在一天傍晚講法時上人宣佈了我的想法，屋裡一陣寂靜。當他說：「恆具為了和平，要拜一千哩」時，我感覺很欣慰。他說話那樣有權威，好像在保證我的成功一樣。從那以後我進入了極好的精神狀況，周圍的人似乎也為此高興。我得到各種鼓勵、食品、帳篷器具等等。比丘恆由，俗名 David Bernstein，（美國）羅得島州人，願意和我同行。
It soon became obvious that the Master somehow had access to all of our petty little thoughts: past, present, and future. He rarely left his little room in the back of the temple, yet he always knew what was going on, and it all came out in the lectures. His manner of speaking was very penetrating, cutting through the crap and getting down to the problems that we constantly seemed to create for ourselves. Sometimes there would be scoldings. "I'm not scolding you; I'm scolding your ghosts," he once said. But most of the time was spent carefully explaining the ailments of the grasping, calculating mind, and showing us how to cure ourselves.
During my first year of studying Buddhism, I worked part time as an orderly at the Jewish Home for the Aged in San Francisco. Seeing all the suffering, sickness and death there gave me a very strong impression of the vanity of self-centered existence. I saw very clearly that, although we people of the West have a great flair for life, we have no idea how to prepare for a dignified exit from this world. We have a thousand false values ingrained in us which we cling to desperately right up to the last minute. Buddhism, I found, could help prepare us for this important transition. After a year as a Buddhist layperson, I shaved my head and became a novice monk. A year later, in 1972, I became a fully ordained Bhikshu, a Buddhist monk.
Living in the monastery, I went through a lot of changes. I began sleeping sitting up and eating only once a day. I was surprised to find that these "ascetic" practices were not as difficult as they seemed, and as time progressed they became more natural. I think that is why in the Chan School there is a saying: "Bitter practice, sweet mind." There were others in the monastery who cultivated much harder than I, some eating only raw vegetables, some not touching money, some following other difficult practices; but we all studied the Sutras--the sayings of the Buddha--and there was plenty of time devoted to meditation and the work of daily life. In late 1970, we moved to an old brick mattress-factory in the Mission district, which we converted into what is now Gold Mountain Monastery.
And now, after three years in the monastery-having already left my family, my jobs, and my old future—I'd left the monastery and my teacher as well, to make some strange bowing pilgrimage in quest of some impossible goal. Sitting there in a state of quiet terror in the little park by the Golden Gate Bridge, I couldn't imagine why I had even started out in the first place. I picked up my bag and dragged my weary bones back to the monastery.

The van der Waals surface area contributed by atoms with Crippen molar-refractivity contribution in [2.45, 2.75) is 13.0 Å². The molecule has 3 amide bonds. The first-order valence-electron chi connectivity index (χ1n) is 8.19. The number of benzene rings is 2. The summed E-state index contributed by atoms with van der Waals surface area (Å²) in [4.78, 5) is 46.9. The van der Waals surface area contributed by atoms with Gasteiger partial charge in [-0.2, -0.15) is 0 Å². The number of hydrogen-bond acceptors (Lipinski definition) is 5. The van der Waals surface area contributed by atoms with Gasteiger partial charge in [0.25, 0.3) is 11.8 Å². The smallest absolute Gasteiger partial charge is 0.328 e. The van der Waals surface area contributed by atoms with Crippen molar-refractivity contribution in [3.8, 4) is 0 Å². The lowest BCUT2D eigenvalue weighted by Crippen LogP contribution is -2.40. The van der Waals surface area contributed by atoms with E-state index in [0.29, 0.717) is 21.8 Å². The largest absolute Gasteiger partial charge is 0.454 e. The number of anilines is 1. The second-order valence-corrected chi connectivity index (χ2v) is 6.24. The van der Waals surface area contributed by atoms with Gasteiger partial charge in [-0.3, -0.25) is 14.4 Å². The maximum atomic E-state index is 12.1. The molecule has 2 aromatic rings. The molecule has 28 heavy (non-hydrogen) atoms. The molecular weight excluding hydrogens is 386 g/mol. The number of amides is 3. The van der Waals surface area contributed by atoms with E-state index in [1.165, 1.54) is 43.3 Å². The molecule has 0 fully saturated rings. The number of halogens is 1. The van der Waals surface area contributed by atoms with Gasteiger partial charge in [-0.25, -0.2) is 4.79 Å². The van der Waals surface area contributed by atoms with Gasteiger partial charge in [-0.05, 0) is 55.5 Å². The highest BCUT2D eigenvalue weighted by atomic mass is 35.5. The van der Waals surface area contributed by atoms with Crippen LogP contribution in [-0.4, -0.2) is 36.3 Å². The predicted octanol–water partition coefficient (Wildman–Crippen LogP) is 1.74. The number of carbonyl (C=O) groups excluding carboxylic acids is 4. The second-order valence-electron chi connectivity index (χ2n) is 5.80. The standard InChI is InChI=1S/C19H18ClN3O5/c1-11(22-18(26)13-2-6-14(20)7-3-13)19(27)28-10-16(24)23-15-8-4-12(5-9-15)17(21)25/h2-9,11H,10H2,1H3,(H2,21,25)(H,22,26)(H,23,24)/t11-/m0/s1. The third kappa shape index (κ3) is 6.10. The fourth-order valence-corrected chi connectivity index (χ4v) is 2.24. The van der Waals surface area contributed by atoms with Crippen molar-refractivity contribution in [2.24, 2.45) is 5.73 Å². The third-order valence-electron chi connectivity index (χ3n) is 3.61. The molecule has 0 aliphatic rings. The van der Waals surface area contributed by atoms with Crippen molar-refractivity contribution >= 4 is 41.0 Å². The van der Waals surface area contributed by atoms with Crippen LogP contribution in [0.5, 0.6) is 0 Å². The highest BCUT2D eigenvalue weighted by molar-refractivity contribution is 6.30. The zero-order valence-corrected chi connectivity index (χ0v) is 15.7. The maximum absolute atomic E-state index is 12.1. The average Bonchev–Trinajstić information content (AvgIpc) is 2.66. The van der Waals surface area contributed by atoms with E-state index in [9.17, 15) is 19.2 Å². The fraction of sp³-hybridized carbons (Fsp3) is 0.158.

I slipped right back into my regular routine. No one had even noticed that I'd been gone. I tried to work up an interest in the activities at the temple, but my heart just wasn't in it. I kept thinking about that one day of bowing. Despite all my false thinking and doubts, I had still gone a very real five miles! And there was something about that experience that was impossible to describe, but which felt like it was reaching to the core. It didn't take long before I decided to take another crack at it.
This time, however, I decided to be a little wiser and a little less mysterious. I revealed my intentions to the Master, and requested his opinion and help. The Master was at first interested, and then delighted with the idea. He gave me encouragement, and I could feel myself begin to overflow with what in Christianity is called the "Holy Spirit." The Master said that the best way to understand the Dharma is to undertake difficult practices. "To do what no one else can do, to be patient when no one can be patient, this is what it's all about!" He recommended that I wait two weeks and start on October 16. Then one evening at the Dharma-lecture, he announced my intentions, and an awesome hush fell over the place. When he said, "Heng Ju is going to bow a thousand miles for the cause of peace," I really felt wonderful. He said it with such authority that it seemed like he was guaranteeing it to be a success. From that point onward, I entered into a very fine state of mind and everyone else seemed to be delighted with the idea, too. I received all kinds of encouragement; offers of food, clothing, camping equipment, etc. And Bhikshu Heng Yo, alias David Bernstein of Providence, Rhode Island, offered to come along to act as a protector.
This journal is a record of our daily thoughts and actions while involved in bowing for world peace. It has been polished up and rewritten from the original log that Heng Yo so meticulously kept during the entire trip. All of the events were real, and none of the names have been changed. Only the perspective has changed as we look back on the trip from the point of completion.
Speaking for both myself and Heng Yo, we would like to transfer any merit we may have acquired from this journey to living beings throughout the universe, hoping that they may quickly obtain the absolute, perfect enlightenment.
To be continued